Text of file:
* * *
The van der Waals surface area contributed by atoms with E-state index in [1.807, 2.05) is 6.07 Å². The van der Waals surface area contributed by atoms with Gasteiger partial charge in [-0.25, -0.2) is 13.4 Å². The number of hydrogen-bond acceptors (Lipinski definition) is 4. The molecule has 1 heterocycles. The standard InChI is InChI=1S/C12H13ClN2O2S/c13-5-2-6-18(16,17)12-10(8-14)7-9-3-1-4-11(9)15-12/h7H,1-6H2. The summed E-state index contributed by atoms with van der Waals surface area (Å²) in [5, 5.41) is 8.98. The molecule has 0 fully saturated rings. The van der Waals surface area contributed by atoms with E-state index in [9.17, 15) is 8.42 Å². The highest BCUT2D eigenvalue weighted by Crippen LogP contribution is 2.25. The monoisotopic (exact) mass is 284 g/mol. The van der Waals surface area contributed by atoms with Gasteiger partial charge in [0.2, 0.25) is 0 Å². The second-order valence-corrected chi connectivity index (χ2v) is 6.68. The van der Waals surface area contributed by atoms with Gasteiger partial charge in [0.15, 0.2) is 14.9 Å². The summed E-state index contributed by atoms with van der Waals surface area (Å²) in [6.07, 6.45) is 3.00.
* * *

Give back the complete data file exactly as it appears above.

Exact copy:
The van der Waals surface area contributed by atoms with E-state index in [1.807, 2.05) is 6.07 Å². The van der Waals surface area contributed by atoms with Gasteiger partial charge in [-0.25, -0.2) is 13.4 Å². The number of hydrogen-bond acceptors (Lipinski definition) is 4. The molecule has 1 heterocycles. The standard InChI is InChI=1S/C12H13ClN2O2S/c13-5-2-6-18(16,17)12-10(8-14)7-9-3-1-4-11(9)15-12/h7H,1-6H2. The summed E-state index contributed by atoms with van der Waals surface area (Å²) in [5, 5.41) is 8.98. The molecule has 0 fully saturated rings. The van der Waals surface area contributed by atoms with E-state index in [9.17, 15) is 8.42 Å². The highest BCUT2D eigenvalue weighted by Crippen LogP contribution is 2.25. The monoisotopic (exact) mass is 284 g/mol. The van der Waals surface area contributed by atoms with Gasteiger partial charge in [0.2, 0.25) is 0 Å². The second-order valence-corrected chi connectivity index (χ2v) is 6.68. The van der Waals surface area contributed by atoms with Gasteiger partial charge in [0.15, 0.2) is 14.9 Å². The summed E-state index contributed by atoms with van der Waals surface area (Å²) in [6.07, 6.45) is 3.00.